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When Your Body Hurts… Fears, Myths & the Truth about Pain Agenda What is pain How many people have it What causes it Barriers to effective treatment Assessing & treating pain Consequences of unrelieved pain Where to get more information What Is Pain?

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when your body hurts

When Your Body Hurts…

Fears, Myths & the Truth about Pain

agenda
Agenda
  • What is pain
  • How many people have it
  • What causes it
  • Barriers to effective treatment
  • Assessing & treating pain
  • Consequences of unrelieved pain
  • Where to get more information
what is pain

What Is Pain?

“Pain is what the person says it is and exists whenever he or she says it does.”

-Margo McCaffery, RN, MS, FAAN

1968

clinical definition of pain
Clinical Definition of Pain

“…an unpleasant sensory and emotional experience associated with actual or potential tissue damage or described in terms of such damage.”

  • International Association for the Study of Pain

In other words, pain is any sensation that hurts.

types of pain
Clinical Type

Nociceptive

Neuropathic

Duration

Transient

Acute

Chronic

Breakthrough

Types of Pain
common words used to describe pain
Stabbing

Dull

Aching

Throbbing

Cramping

Gnawing

Squeezing

Sharp

Burning

Shooting

Numbness

Tingling

Common Words Used to Describe Pain
how many people have pain

How Many People Have Pain?

“…within the past year three in every four Americans surveyed (76%) either personally have experienced chronic or recurrent pain themselves or have a close family member or friend who has suffered from chronic pain.”

-Research!America, 2003

pain in vulnerable populations

Pain in Vulnerable Populations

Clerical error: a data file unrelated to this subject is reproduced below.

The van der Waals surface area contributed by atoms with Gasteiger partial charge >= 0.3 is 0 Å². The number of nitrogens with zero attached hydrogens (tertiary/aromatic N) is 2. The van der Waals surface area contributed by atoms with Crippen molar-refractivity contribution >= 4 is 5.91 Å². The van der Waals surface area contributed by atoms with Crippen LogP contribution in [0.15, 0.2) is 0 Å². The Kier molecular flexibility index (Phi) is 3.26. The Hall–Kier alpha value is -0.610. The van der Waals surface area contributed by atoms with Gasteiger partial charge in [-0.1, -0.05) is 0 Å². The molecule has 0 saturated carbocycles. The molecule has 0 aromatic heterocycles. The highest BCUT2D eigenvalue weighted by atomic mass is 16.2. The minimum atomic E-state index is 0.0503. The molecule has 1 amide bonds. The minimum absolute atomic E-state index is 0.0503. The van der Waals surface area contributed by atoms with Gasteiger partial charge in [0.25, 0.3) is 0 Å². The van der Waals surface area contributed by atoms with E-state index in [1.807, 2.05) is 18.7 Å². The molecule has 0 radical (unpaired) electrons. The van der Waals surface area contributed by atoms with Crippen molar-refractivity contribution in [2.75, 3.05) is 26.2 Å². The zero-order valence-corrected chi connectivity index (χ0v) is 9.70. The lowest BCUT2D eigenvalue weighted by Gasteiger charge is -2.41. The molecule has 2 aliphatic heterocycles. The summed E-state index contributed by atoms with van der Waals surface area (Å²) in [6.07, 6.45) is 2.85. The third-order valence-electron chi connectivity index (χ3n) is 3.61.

“Whatever affects one directly, affects us all indirectly.”

-Dr. Martin Luther King, Jr.

December 1967

pain tends to occur more often in vulnerable populations
Pain Tends to Occur More Often in Vulnerable Populations
  • Racially, ethnically & culturally diverse
  • Women
  • Children
  • The poor
  • The elderly
barriers to effective treatment

Barriers to Effective Treatment

“Human health does not depend only on treatment by physicians. Social & political circumstances profoundly influence the health & well-being of all people.”

-American Academy of Pain Medicine

Ethics Charter, 2003

structure of the healthcare system
Structure of the Healthcare System
  • Low priority given to pain
  • Access Issues
  • Cost Issues
regulatory barriers
Regulatory Barriers
  • Laws, statutes, rules, & regulations
  • Regulatory scrutiny of pain practitioners
  • Law enforcement issues
healthcare professional barriers
Healthcare Professional Barriers
  • Knowledge
  • Attitude
  • Practice
patient family barriers

Patient/Family Barriers

Common Concerns

Myths and Fears

Associated with Pain

myths and fears about pain
Myths and Fears about Pain
  • Pain is inevitable
  • Pain cannot be relieved
  • Increased pain means disease is getting worse
  • Taking strong medicine early means fewer options later